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2 Pg Article
Brilliant Disguise: Light, Matter and the Zero-Point Field, by Physicist Bernard Haisch
Bernard Haisch is an astrophysicist whose professional positions include Staff Scientist at the Lockheed Martin Solar and Astrophysics Laboratory, Deputy Director for the Center for Extreme Ultraviolet Astrophysics at the University of California, Berkeley, and Visiting Fellow at the Max-Planck Institute for Extraterrestrial Physics in Garching, Germany. His work has led to close involvement with NASA; he is the author of over 130 scientific papers; and was the Scientific Editor of the Astrophysical Journal for nine years, as well as the editor in chief of the Journal of Scientific Exploration.
Quoting Bernard Haisch from "The God Theory"
If you think of white light as a metaphor of infinite, formless potential, the colors on a slide or frame of film become a structured reality grounded in the polarity that comes about through intelligent subtraction from that absolute formless potential. It results from the limitation of the unlimited. I contend that this metaphor provides a comprehensible theory for the creation of a manifest reality (our universe) from the selective limitation of infinite potential (God)...
If there exists an absolute realm that consists of infinite potential out of which a created realm of polarity emerges, is there any sensible reason not to call this "God"? Or to put it frankly, if the absolute is not God, what is it? For our purposes here, I will indentify the Absolute with God. More precisely I will call the Absolute the Godhead. Applying this new terminology to the optics analogy, we can conclude that our physical universe comes about when the Godhead selectively limits itself, taking on the role of Creator and manifesting a realm of space and time and, within that realm, filtering out some of its own infinite potential...
Viewed this way, the process of creation is the exact opposite of making something out of nothing. It is, on the contrary, a filtering process that makes something out of everything. Creation is not capricious or random addition; it is intelligent and selective subtraction. The implications of this are profound.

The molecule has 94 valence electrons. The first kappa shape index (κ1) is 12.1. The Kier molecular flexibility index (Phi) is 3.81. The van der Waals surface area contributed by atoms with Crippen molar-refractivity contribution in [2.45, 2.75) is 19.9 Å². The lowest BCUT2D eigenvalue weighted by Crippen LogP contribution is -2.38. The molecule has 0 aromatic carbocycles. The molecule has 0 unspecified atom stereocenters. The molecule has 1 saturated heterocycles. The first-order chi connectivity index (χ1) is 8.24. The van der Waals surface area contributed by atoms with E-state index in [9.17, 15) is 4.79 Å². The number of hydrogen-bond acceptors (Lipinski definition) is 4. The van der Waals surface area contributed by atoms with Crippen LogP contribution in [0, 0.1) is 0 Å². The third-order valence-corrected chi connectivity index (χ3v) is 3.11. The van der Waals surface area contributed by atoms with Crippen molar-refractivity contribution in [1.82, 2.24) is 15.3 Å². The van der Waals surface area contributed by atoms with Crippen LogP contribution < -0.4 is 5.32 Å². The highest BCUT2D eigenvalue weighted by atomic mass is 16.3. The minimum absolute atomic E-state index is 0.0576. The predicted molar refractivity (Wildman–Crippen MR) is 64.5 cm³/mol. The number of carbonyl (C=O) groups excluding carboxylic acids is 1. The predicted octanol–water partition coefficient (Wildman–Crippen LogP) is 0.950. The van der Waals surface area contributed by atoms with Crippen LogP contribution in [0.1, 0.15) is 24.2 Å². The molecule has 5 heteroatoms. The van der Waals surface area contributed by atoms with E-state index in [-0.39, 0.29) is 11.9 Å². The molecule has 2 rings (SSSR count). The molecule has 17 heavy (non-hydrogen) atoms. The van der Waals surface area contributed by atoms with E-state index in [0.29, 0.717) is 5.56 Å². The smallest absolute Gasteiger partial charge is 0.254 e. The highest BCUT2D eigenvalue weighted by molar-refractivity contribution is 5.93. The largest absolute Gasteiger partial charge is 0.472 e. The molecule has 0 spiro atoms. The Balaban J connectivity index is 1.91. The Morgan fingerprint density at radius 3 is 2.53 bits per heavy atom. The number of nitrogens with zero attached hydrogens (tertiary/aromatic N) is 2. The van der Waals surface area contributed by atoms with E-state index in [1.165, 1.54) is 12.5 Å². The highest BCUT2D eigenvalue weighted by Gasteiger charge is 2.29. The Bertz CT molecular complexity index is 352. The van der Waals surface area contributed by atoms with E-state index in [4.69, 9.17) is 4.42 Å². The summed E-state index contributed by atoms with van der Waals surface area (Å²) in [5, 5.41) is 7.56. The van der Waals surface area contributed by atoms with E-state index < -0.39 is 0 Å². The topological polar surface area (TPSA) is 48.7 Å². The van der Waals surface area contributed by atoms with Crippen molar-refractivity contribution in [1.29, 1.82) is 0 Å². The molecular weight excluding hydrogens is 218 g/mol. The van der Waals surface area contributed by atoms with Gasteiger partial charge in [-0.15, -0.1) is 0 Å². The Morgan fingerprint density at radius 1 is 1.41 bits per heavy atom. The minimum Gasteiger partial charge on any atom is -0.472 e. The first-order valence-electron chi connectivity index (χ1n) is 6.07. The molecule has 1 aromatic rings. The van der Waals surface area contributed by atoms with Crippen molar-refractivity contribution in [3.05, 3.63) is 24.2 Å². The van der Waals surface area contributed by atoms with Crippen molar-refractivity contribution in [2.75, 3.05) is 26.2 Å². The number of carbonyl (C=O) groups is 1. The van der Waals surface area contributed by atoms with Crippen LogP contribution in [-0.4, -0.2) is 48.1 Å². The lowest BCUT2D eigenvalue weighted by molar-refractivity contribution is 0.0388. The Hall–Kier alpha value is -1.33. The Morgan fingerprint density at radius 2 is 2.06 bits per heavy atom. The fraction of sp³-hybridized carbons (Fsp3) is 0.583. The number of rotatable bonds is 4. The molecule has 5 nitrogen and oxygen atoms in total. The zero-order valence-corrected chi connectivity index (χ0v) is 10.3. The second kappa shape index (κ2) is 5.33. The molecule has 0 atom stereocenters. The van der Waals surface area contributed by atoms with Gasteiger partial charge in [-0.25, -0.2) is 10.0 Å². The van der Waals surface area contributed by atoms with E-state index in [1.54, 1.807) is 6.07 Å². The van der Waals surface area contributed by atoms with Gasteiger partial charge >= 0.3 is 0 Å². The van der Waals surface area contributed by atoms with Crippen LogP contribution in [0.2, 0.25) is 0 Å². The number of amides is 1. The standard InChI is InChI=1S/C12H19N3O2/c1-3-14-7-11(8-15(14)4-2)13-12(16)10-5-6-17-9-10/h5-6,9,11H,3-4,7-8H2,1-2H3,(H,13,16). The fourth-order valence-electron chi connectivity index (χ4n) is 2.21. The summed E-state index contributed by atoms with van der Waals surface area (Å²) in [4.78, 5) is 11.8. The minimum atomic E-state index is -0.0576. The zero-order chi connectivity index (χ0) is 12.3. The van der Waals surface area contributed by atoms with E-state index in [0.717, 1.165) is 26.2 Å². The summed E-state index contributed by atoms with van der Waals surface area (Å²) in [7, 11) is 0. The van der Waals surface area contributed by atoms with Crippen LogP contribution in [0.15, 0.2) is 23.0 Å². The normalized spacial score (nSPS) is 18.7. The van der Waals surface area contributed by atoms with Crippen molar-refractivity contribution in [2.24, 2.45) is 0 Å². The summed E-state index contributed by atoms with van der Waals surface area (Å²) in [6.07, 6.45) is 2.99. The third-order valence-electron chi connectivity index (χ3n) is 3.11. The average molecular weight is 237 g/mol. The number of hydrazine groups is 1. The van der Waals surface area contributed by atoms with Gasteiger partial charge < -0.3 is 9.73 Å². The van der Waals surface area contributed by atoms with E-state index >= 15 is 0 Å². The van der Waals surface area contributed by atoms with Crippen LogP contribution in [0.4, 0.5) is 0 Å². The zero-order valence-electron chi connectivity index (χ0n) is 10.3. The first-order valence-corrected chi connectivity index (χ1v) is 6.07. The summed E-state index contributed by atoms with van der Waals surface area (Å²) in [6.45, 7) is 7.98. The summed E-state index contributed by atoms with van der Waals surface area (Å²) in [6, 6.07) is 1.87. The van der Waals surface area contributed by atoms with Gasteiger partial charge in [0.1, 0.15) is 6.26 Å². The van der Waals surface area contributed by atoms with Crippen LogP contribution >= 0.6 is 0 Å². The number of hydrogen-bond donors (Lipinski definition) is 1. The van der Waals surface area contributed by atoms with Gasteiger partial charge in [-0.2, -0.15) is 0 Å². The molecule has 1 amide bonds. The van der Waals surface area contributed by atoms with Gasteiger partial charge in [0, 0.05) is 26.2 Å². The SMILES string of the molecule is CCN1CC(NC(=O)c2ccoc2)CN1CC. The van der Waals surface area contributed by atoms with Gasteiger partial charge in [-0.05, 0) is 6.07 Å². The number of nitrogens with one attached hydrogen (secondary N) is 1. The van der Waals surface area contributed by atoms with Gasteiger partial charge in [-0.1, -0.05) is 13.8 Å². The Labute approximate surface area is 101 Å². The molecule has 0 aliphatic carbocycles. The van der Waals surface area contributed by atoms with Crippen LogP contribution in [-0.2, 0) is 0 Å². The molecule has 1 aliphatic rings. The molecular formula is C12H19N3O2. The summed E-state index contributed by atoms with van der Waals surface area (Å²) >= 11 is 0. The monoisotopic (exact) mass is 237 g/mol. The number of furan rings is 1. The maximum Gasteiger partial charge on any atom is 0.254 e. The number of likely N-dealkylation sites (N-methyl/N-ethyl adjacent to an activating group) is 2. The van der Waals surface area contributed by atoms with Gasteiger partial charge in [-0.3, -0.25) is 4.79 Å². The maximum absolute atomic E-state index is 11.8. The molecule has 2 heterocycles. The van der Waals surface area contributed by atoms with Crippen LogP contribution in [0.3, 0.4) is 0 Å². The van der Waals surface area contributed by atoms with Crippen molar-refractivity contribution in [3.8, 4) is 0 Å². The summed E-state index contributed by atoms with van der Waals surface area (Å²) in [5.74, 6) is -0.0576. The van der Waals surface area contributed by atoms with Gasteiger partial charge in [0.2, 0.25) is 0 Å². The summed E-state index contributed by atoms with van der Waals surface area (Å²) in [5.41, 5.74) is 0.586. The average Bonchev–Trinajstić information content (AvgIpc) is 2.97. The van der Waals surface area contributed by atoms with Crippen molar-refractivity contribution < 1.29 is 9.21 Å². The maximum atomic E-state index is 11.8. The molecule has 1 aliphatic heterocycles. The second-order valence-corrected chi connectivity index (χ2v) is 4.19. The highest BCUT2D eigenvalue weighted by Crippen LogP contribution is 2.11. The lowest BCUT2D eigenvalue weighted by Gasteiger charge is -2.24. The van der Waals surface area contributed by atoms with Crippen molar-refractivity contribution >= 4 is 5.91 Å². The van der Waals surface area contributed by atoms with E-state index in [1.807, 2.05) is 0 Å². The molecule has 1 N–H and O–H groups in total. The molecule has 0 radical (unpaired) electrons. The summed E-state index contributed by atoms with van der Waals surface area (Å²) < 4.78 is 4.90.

If the Absolute is the Godhead, and if creation is the process by which the Godhead filters out parts of its own infinite potential to manifest a physical reality that supports experience, then the stuff that is left over, the residue of this process, is our physical universe, and ourselves included. We are nothing less than a part of that Godhead - quite literally.
[What] would emerge would be an increased understanding that all of us are immersed, both as living and physical beings, in an overall interpenetrating and interdependant field in ecological balance with the cosmos as a whole, and that even the boundary lines between the physical and "metaphysical" would dissolve into a unitary viewpoint of the universe as a fluid, changing, energetic/informational cosmological unity."
Akasha (a . ka . sha) is a Sanskrit word meaning "ether": all-pervasive space. Originally signifying "radiation" or "brilliance", in Indian philosophy akasha was considered the first and most fundamental of the five elements - the others being vata (air), agni (fire), ap (water), and prithivi (earth). Akasha embraces the properties of all five elements: it is the womb from which everything we percieve with our senses has emerged and into which everything will ultimately re-descend. The Akashic Record (also called The Akashic Chronicle) is the enduring record of all that happens, and has ever happened, in space and time."
Science and the Akashic Field, an Integral Theory of Everything, 2004
Science and the Reenchantment of the Cosmos: The Rise of the Integral Vision of Reality
originally posted by: Sillyolme
Quantum physics is not religion.
If an equation doesn't work out It's because someone forgot to carry a one.
originally posted by: moebius
a reply to: AnkhMorpork
Ah, the classic answer of a beliver to any question which exceeds his knowledge:
God did it!
What is wrong with simply saying that you/we don't know (yet)?